Not a question a professional or enthusiast programmer would ask

You Must Be At Least This Tall to Ride

So that's it. I'm just not pro/enthusiastic enough to post my question on Stack Overflow. This is a deficiency in me as a human being, and there is simply no way to fix that. Not trying to pick on Raedwald here (he did answer the question as-asked), but this isn't going to accomplish the goals in the about page. Denying content for reasons that cannot be corrected may prevent bad content, but it certainly won't help introduce good content, it won't improve existing content, and it won't teach users how to distinguish between the two.

The message is being used to punish. And that's not very nice. Nor is it very useful in achieving our goals. And that's why it was removed.

How I learned to stop worrying and love the downvote

Instead of a special punitive close reason, just downvote it. The helpful hover over the question downvote button says, "This question does not show any research effort; it is unclear or not useful". That's a single click. It is what downvotes were designed for. It will hide the question out of sight and out of mind. And that's good. If the user cares they will try to figure out how to improve it. They will try to figure out the problem themselves and edit their question, or put more thought in to their next one. And that's good for site quality and achieving our goals.

Having a separate close reason solely for you to punish users who don't meet your quality criteria may be cathartic, but it isn't very practical. Most of us started off with some questionable quality questions. While I'm sure Benjamin is a stellar coder, there is little doubt that his third question could very well have been closed with this reason. Fortunately for all of us having this discussion, it was just downvoted, and we have a tremendous contributor with us because he took that reception as a reason to learn, improve, and contribute more quality content, not walk away angry at the SO community.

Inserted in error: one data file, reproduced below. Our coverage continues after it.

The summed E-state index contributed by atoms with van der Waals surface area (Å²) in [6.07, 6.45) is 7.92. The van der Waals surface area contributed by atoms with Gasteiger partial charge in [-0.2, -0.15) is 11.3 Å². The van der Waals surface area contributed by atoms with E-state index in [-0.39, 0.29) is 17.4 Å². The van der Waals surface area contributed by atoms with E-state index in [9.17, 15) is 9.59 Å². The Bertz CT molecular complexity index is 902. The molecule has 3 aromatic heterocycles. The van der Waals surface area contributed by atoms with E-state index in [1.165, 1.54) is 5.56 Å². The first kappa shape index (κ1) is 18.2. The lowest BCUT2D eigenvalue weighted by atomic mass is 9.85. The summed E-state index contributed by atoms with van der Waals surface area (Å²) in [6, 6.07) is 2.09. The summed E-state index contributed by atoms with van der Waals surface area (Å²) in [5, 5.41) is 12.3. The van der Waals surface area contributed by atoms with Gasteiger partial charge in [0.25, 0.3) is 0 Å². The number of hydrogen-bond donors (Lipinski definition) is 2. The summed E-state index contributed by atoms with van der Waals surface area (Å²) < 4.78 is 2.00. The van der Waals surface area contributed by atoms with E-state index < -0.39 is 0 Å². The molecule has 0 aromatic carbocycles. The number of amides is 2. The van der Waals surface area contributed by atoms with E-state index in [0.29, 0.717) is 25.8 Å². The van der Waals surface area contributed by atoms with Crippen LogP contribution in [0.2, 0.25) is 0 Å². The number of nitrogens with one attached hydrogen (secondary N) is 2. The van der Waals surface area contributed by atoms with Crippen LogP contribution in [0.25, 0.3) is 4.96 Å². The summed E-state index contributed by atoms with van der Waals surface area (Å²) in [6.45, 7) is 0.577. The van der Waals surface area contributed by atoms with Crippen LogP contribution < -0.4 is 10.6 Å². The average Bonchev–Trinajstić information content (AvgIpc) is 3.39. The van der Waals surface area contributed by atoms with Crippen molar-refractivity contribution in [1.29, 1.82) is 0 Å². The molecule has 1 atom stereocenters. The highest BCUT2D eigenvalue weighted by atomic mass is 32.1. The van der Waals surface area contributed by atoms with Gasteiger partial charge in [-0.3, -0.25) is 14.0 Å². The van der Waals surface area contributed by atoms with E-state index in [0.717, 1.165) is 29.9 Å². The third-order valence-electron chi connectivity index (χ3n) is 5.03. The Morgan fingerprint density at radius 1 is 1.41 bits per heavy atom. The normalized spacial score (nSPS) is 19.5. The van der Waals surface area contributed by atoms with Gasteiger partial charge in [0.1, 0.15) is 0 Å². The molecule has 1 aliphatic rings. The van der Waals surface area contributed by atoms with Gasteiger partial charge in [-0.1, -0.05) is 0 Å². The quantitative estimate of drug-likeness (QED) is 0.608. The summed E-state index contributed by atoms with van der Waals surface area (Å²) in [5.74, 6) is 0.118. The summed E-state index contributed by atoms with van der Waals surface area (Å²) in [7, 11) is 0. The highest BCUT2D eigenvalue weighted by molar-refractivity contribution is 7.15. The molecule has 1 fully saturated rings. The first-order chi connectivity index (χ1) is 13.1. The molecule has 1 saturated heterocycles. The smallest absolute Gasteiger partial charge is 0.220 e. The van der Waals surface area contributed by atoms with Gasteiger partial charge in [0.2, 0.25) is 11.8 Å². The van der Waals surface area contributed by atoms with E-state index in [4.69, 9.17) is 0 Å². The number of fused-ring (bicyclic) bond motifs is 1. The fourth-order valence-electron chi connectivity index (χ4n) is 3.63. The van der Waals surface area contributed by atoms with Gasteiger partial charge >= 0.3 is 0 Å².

Question quality is an issue. That's what was discussed on the last podcast at length, but the solution isn't to ostracize and punish askers of a single poor question (which is what this close reason would do), it's to improve the system to minimize their impact (especially the frustration they cause), without being mean or assuming they are the problem rather than their content.

  • 13
    +1 for this. The question here should be how can we encourage people to downvote crap questions rather than simply leaving it, or answering them (shudder). I do however, disagree with your statement that the proposed close reaon would deny content which can't be corrected, and your assumptions based on that. This close reason would be a big hint to the OP to go and do some research, and do some work themselves. If they solve the problem, then great; otherwise, return to Stack Overflow and ask a new (better!) question based on the research/ attempts they've since made. – Matt Jun 2 '14 at 10:01
  • ... this will help introduce good content, and it will teach users how to distinguish between the two. However people downvoting achieves exactly the same goal; and downvoting is the tool that should be used here (as, per the hover title, is what it was designed for), and not VtCing – Matt Jun 2 '14 at 10:06
  • 7